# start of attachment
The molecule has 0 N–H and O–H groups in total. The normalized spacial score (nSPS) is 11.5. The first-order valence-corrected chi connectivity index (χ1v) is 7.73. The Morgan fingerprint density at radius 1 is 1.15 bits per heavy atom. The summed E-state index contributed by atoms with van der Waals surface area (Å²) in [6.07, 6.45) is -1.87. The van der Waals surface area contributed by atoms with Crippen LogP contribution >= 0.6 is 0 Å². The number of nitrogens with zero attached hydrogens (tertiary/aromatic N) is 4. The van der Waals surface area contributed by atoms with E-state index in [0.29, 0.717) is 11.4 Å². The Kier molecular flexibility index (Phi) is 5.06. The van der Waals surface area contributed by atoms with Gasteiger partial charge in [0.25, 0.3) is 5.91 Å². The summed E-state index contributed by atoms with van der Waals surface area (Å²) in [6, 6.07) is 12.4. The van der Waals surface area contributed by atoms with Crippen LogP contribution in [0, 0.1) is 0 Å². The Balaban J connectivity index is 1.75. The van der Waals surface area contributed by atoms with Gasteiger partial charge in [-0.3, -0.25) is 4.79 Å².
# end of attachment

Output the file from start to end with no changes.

The molecule has 0 N–H and O–H groups in total. The normalized spacial score (nSPS) is 11.5. The first-order valence-corrected chi connectivity index (χ1v) is 7.73. The Morgan fingerprint density at radius 1 is 1.15 bits per heavy atom. The summed E-state index contributed by atoms with van der Waals surface area (Å²) in [6.07, 6.45) is -1.87. The van der Waals surface area contributed by atoms with Crippen LogP contribution >= 0.6 is 0 Å². The number of nitrogens with zero attached hydrogens (tertiary/aromatic N) is 4. The van der Waals surface area contributed by atoms with E-state index in [0.29, 0.717) is 11.4 Å². The Kier molecular flexibility index (Phi) is 5.06. The van der Waals surface area contributed by atoms with Gasteiger partial charge in [0.25, 0.3) is 5.91 Å². The summed E-state index contributed by atoms with van der Waals surface area (Å²) in [6, 6.07) is 12.4. The van der Waals surface area contributed by atoms with Crippen LogP contribution in [0, 0.1) is 0 Å². The Balaban J connectivity index is 1.75. The van der Waals surface area contributed by atoms with Gasteiger partial charge in [-0.3, -0.25) is 4.79 Å².